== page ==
Warrington, which still has more than 340 cases of coronavirus per 100,000, has seen a steady decrease in people infected with the virus, though case rates are still high.
Whilst the legal need to self-isolate if you test positive for coronavirus has ended, alongside self-isolation support payments also ending, the advice until 1 April is that people who test positive should stay at home and self-isolate wherever possible, avoiding contact with other people for at least five full days and continuing to follow this guidance until they receive two negative lateral flow test results on consecutive days.
From 1 April, the government will end free symptom-free and symptomatic testing, apart from for a small number of at-risk groups and those working in social care.
Warrington Borough Council’s director of public health, Thara Raj, said: “Warrington still has high rates of coronavirus and it’s really important that if you have coronavirus, or any of the common symptoms of the virus, that you self-isolate wherever possible.
“Doing this will help Warrington’s rates continue to fall. I know the restrictions that have ended might cause anxiety and apprehension for some residents and their families. If you are able to continue to self-isolate if you have symptoms, and follow the basics of washing your hands and being in well-ventilated spaces, it will help us to reduce the risk of the virus spreading. After all, we could see coronavirus cases surge if we immediately revert back to how we lived our lives before the pandemic.”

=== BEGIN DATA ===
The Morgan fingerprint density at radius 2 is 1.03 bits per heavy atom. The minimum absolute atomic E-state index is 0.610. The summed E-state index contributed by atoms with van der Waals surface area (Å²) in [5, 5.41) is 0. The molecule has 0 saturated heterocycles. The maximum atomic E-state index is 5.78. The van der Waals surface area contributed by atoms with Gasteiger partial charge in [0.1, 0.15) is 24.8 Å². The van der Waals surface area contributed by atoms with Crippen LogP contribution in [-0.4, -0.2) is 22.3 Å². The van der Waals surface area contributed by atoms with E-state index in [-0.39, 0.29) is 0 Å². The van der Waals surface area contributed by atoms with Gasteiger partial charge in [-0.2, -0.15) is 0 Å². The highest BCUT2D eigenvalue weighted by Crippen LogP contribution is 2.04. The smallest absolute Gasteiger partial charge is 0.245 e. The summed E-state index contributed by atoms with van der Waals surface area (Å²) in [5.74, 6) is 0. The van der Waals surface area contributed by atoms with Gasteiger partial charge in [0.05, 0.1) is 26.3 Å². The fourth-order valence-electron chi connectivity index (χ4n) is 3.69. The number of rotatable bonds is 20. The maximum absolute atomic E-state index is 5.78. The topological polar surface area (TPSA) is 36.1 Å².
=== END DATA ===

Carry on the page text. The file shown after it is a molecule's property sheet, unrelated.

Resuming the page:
Cabinet member for public health, Cllr Maureen McLaughlin, said: “I understand the concerns from some residents that the complete relaxation of the coronavirus restrictions has happened quickly.
“We need to acknowledge that the pandemic is not over, and continuing with the behaviours that our residents have so selflessly demonstrated over the last couple of years will really help us to drive case numbers down further and avoid a sudden spike in cases.
“While the legal restrictions have ended, we still need to follow simple steps if we are to live safely with the virus. That means isolating if you have Covid-like symptoms, just as you would with any other highly infectious disease – you wouldn’t go out and about if you had flu, for example, so it should be no different with coronavirus.
“Of course, the best thing you can do is to get vaccinated if you have not yet taken up the offer. There is a jab waiting for you and it’s never too late – whether it’s your first, second or booster dose.”
You can read the government’s Living with COVID plan on the GOV.UK website.